The FrogID Project was one of dozens of citizen science projects showcased at the Australian Citizen Science Association Conference at the University of the Sunshine Coast’s Sippy Downs campus this week.

More than 150 delegates gathered over the 3-day event to hear how some of the most significant challenges of the day were being tackled with the help of citizen science.

Nadiah roslan outdoors
Nadiah Roslan.

Dozens of speakers explored how citizen science could be used to boost biosecurity, enhance ghost gear recovery, map coral cover, monitor industrial noise from an open cut coal mine, advance public health, increase scientific literacy, analyse astronomical phenomena, and more.

But it’s in the area of conservation and biodiversity where citizen scientists arguably have the greatest impact, because only they can provide the extensive data that’s required.

For example, around 50% of the 115 million records in the Atlas of Living Australia (ALA) were contributed by citizen scientists, according to a paper published in Citizen Science: Theory and Practice in September.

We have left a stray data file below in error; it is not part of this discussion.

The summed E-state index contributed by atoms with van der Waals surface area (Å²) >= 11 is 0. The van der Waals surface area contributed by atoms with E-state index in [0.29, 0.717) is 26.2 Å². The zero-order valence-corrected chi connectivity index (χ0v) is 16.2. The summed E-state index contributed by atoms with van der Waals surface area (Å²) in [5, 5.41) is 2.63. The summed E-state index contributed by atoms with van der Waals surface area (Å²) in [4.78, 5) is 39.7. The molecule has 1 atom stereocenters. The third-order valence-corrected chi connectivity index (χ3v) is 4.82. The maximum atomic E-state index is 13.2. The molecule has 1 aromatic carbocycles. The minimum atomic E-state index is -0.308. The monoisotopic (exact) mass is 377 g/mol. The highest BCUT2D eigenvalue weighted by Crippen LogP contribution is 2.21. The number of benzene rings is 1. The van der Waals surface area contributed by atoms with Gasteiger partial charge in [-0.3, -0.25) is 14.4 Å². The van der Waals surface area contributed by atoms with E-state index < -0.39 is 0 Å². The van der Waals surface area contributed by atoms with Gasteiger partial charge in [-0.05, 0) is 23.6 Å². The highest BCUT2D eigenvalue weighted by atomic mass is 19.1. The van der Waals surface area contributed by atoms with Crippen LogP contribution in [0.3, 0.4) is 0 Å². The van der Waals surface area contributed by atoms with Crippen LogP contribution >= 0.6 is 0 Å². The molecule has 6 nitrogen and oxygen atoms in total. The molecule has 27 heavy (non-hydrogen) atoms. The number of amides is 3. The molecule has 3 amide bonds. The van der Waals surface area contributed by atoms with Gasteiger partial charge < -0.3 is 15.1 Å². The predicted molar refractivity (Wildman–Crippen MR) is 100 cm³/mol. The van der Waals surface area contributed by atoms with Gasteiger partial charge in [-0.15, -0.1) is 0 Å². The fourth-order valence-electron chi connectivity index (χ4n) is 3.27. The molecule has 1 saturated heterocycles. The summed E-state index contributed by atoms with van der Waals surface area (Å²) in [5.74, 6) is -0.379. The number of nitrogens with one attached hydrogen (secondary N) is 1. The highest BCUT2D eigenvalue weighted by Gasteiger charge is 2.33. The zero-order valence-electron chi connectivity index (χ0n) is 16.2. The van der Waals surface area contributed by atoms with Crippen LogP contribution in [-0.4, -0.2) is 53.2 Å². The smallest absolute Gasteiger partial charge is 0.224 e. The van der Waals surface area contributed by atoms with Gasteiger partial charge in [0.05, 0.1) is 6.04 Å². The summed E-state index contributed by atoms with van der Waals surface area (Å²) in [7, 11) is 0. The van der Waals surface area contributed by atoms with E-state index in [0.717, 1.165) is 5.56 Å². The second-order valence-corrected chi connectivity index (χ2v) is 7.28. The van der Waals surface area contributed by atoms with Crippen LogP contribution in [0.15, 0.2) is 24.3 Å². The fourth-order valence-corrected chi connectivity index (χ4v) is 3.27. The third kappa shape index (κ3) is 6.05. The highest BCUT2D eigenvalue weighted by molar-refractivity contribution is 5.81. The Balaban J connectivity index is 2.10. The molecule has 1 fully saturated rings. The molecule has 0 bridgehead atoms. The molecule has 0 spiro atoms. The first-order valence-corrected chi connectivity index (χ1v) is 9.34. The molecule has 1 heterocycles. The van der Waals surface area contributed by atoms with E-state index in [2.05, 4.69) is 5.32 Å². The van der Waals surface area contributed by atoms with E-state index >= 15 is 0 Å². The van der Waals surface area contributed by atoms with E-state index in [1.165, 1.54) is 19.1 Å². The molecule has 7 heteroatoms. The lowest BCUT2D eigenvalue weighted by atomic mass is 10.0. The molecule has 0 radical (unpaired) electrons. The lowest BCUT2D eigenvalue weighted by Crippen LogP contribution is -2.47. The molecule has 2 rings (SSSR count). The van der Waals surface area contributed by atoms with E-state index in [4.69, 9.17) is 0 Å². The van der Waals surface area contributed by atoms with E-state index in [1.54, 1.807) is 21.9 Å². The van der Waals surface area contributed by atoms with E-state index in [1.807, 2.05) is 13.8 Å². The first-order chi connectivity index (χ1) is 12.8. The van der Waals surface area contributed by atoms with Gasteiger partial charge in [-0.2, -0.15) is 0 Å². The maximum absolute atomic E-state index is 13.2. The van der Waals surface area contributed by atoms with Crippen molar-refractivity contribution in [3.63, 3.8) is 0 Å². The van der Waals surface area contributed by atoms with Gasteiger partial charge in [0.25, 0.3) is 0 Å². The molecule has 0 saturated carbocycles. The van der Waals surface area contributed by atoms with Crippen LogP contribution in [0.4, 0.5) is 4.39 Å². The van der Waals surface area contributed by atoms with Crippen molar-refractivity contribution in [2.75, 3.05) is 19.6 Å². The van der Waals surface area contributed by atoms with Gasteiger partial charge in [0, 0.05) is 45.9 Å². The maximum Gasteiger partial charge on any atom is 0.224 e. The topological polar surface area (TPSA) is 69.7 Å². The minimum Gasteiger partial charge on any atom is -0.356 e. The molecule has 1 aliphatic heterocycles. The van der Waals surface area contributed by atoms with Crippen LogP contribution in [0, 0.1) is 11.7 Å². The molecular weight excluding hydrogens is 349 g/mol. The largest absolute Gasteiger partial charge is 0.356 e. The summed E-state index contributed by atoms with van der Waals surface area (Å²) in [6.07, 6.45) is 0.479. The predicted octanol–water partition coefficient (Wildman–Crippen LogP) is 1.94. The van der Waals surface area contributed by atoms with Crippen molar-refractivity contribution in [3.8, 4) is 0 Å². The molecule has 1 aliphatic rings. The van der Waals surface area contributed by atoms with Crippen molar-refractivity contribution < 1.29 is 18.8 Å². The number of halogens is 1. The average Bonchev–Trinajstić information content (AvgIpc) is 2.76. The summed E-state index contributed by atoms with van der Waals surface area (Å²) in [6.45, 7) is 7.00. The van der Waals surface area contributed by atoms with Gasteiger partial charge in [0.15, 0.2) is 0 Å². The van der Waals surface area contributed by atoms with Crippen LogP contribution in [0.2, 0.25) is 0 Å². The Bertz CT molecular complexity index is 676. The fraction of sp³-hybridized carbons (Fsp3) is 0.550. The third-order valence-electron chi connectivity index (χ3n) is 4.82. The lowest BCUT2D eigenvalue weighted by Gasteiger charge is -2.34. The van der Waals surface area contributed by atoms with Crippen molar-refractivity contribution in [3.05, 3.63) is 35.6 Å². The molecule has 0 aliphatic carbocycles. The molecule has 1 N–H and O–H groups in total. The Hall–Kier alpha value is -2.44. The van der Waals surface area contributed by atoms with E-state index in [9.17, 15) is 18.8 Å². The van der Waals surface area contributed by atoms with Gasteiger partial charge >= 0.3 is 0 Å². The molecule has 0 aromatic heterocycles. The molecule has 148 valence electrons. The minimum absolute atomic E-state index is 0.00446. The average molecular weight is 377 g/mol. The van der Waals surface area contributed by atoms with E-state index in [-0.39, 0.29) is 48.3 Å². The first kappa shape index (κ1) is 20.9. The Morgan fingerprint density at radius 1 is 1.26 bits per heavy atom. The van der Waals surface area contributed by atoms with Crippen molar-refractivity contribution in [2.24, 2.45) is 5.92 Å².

Speaking at the conference, Dr Fiona Fraser, Threatened Species Commissioner with the Federal Department of Climate Change, Energy, the Environment and Water, promised more Federal support for citizen science activities.

Fiona fraser smiling and holding lizard
Fiona Fraser.

Fraser says citizen scientists and community groups had played an important role in improving the trajectories of several threatened species under its first Threatened Species Strategy (2015–20).

The department’s new Threatened Species Action Plan (2022-2032) explicitly recognises the important role that citizen scientists play in research, data collection, and other areas.

“This is incredibly important, not least because many of our threatened species are data poor and additional knowledge helps us to better understand threats and to inform management,” Fraser says.

“Citizen science takes many shapes and forms – it’s very much a ‘choose your own adventure’,” she adds.

“Engagement and projects can range from one-offs short term to long term and longitudinal studies that can be local or national and even global in scale.

“So underneath the banner of [our] Action Plan, we intend to do what we can to support citizen science partners and initiatives.

“This ranges from supporting long term initiatives running through our department to funding shorter term threatened species projects, which includes citizen science participation.

“[It may also include] promoting the importance of citizen science endeavours as a vehicle for communicating the science of biodiversity conservation, and in the knowledge that they can be a pathway for behavioural change for participants.”